47 of 48 people found the following review helpful
This review is from: Reading the Forested Landscape: A Natural History of New England (Hardcover)
Reading the Forested Landscape, first of all, plainly deserves readers outside of New England. While the particular forests the book looks at are in the northeast, Tom Wessels' approach and style won't be lost on anyone with an interest in natural history. Give this as a gift to a birding friend, or for someone to keep in their cabin.
The bedrock of the book is patient, graceful storytelling. At the outset of each chapter, Wessels shows us a simple print of a forest. He asks us to wonder what made that forest, and then he leads us, in unaffected voice, through his thinking as he answers that question. Why is this maple here? Are the trees here fire damaged? Wessels describes the outlines from which we can read a larger story. Each chapter is a little mystery, in a sense. Those little puzzles are fun.
It's apparent how carefully Forested Landscape was crafted. This isn't just a collection of portraits; the chapters progress from one to the next intelligently. For example, you learn how to recognize a fire in one chapter; at the beginning of the next, Wessels starts by asking whether a similar fire has taken place in this new spot. That's a simple transition, but it really helps you stay in the flow of the writing. The author's smart enough to reinforce what you've learned at the same time that he's establishing continuity in the larger story. This book reads through wonderfully.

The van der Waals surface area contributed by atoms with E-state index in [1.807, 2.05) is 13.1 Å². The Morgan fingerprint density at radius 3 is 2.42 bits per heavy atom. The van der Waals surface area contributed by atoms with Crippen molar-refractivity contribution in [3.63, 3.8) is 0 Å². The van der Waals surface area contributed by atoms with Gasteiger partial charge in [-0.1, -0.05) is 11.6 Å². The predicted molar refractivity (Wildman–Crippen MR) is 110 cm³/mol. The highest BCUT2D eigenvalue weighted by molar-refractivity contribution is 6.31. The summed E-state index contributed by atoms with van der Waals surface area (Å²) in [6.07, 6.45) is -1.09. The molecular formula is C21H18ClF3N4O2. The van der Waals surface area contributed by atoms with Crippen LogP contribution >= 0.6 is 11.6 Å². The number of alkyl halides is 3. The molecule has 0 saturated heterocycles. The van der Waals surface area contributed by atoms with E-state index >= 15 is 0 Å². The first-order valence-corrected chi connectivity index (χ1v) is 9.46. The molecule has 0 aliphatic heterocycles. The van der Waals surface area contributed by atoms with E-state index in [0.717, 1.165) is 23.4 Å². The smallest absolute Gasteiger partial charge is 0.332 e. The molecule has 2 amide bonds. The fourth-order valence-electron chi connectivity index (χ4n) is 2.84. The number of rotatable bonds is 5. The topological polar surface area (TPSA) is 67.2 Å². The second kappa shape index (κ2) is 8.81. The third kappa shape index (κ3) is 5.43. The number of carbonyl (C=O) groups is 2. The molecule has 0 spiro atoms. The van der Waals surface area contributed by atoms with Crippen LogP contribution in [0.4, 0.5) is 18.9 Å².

And there's a bigger picture you're reading toward, too. Each chapter also includes a broader natural history subject related to its particular forest. You've seen a few trees, and you've puzzled out the sort of setting you're looking at; now, by touching on a bigger natural historical theme, you place that forest in the natural world as a whole. Forested Landscape does a wonderful job of drawing you into that big picture. How can we look at an eastern forest without thinking of the Chestnuts that dominated there until early this century? Sure, maybe those trees are gone now, but they're part of this story. (The chestnut blight as told here has real pathos to it. You'll feel like doing something to bring them back.)
The patient, graceful, intelligent tone of this book reminded me of Chased By The Light, a collection of Jim Brandenberg photos taken, one shot a day, in the northwoods of Minnesota. I'm from Minnesota, so I took out Brandenberg's photos to look at every once in a while while I read. Buy yourself a collection of local nature photographs, things from your area. Or give the photos and Reading the Forested Landscape together, as a gift. Satisfying.